Of the many books my mother read to me as a child, The Water Babies, by Charles Kingsley was one of my favorite. The story terrified me, and yet I couldn't get enough of it. I'd wince each time the cruel Mr. Grimes beat Tom, the little chimney sweep. Eyes wide and breath held, I'd pull the quilt around my face and urge Mom to continue. "Are you sure?" she'd ask. I'd nod, and she'd continue reading.
Initially Mom read from a colorful picture book, but around my seventh birthday the pictures were exchanged for Kingsley's original prose. These tattered and creased books now sit in the bookcase closest to my writing desk, between Isabel Allende's, House of Spirits and Oscar Wilde's, The Picture of Dorian Gray.
To this day, any woman who slightly resembles Mrs. Be-done-by-as-you-did, sends a wisp of a shiver up the back of my neck. Luckily, black-caped-stern-faced-spectacle-wearing-fairies, are somewhat of a rare commodity in my neighborhood.
The brilliant film, Pan's Labyrinth, written and directed by Guillermo del Torro, evokes the same sense of anxiety along my neck as Kingsley's children's story. The threatened child, invited to enter a different world, marked with challenges, temptations, and the flirtation of death. The perfect Hero's Journey.
Charles Kingsley was an Anglican clergyman, university professor and writer who lived during the Victorian Era. This was a time of great positive growth juxtaposed by extreme poverty and much needed social change, particularly in the area of child labor laws. Children aged eight, and often younger, were sent out to find work. Many became chimney sweeps, like the character Tom from The Water Babies. The cruel and often tragic fates of these young children were brought to life by authors such as Kingsley and Charles Dickens.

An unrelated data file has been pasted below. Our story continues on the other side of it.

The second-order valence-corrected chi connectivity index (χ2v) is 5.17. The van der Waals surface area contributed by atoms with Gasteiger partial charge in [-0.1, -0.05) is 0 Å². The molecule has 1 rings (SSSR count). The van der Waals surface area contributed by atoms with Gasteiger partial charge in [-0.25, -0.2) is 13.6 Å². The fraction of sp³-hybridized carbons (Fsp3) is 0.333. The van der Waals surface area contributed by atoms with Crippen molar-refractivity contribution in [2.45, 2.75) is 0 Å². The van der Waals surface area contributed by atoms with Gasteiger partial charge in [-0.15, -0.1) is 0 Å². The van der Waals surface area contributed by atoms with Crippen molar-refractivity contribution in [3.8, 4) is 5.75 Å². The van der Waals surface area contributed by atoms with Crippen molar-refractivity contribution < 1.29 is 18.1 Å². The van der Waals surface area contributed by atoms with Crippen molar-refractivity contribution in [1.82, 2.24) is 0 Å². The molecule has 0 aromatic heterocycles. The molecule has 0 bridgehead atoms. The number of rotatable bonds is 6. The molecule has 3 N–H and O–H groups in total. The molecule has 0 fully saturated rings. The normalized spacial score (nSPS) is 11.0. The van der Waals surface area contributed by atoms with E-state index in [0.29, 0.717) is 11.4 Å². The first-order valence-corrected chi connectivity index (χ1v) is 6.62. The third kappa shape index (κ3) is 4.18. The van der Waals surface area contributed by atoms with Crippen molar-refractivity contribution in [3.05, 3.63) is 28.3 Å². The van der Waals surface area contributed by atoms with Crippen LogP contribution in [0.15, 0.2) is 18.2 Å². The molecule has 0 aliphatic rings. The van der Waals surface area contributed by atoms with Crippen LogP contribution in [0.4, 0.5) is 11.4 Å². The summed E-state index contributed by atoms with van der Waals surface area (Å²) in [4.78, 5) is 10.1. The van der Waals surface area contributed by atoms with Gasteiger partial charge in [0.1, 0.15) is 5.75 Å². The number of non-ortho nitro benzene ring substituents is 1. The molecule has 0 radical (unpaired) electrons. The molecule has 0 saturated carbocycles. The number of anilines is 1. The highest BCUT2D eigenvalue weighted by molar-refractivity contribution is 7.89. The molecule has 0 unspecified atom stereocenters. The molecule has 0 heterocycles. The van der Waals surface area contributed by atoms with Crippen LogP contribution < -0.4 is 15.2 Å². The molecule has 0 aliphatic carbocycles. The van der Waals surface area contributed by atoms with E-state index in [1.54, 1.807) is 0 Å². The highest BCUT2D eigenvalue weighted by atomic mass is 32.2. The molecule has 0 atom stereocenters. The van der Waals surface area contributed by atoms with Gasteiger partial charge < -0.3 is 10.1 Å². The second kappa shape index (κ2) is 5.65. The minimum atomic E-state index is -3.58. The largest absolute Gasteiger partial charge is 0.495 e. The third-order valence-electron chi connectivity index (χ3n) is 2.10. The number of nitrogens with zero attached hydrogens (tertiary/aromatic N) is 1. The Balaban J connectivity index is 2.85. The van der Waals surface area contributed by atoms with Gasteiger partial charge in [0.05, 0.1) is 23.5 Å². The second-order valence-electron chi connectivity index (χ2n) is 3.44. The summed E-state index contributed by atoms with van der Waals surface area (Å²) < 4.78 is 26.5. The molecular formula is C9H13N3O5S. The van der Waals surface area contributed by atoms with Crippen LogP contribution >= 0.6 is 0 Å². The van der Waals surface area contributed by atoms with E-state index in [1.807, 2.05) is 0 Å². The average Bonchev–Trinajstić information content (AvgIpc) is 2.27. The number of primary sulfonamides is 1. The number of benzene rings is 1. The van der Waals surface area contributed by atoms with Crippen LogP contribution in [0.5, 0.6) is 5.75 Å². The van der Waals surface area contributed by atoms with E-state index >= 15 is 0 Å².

The cravat-wearing educated men and bejeweled literate ladies of Victorian London could no longer hide behind a lace handkerchief. The invention of the steam-powered printing press opened up the field of journalism, and stories of the impoverished members of society came alive on the pages of popular novels. Readers began asking questions, and the answers were not always pretty.
While Lewis Carroll beckoned readers into the world of fantasy with Alice's Adventures in Wonderland, across the channel, Jules Verne wrote of exploration and science fiction. In the United States, Edgar Allan Poe ensnared his readers on journeys into the darkest alleys of their psyche. The age of the novel had arrived. Truths were told, often under the guise of fiction.
A wisp of a shiver still surfaces when I think of dirty-faced little Tom being struck by Grimes, or a one-eyed fairy-eating villain chasing a little girl. Such is the way of good stories; they linger and haunt us. The books Mom read to me over and over again, and the many times Dad sang Puff the Magic Dragon, introduced me to the wonderful world of fantasy. I consider this my greatest inheritance, a remarkable and life-changing gift.
My husband and I chose to homeschool our two sons during their elementary school years. This was partly due to my observations regarding the amount of knowledge children absorb when they are read stories. Regarding our own sons, I found that long after the fictional stories turned to non-fiction, and kitchen science morphed into lab work, their love of learning grew brighter within and continues to do so. Reading to children is the gift that keeps on giving.
The genre of fantasy taught me, from a young age, that the call to adventure awaits us all. Do we accept the opportunity knowing dark shadows lurk in the path ahead? Or do we shake our heads, step back, and linger in the safety of familiarity? The choice is ours to make. So often real-life imitates fiction, but in the end, even the scary Mrs. Be-done-by-as-you-did mirrored the faces of courage, forgiveness and love.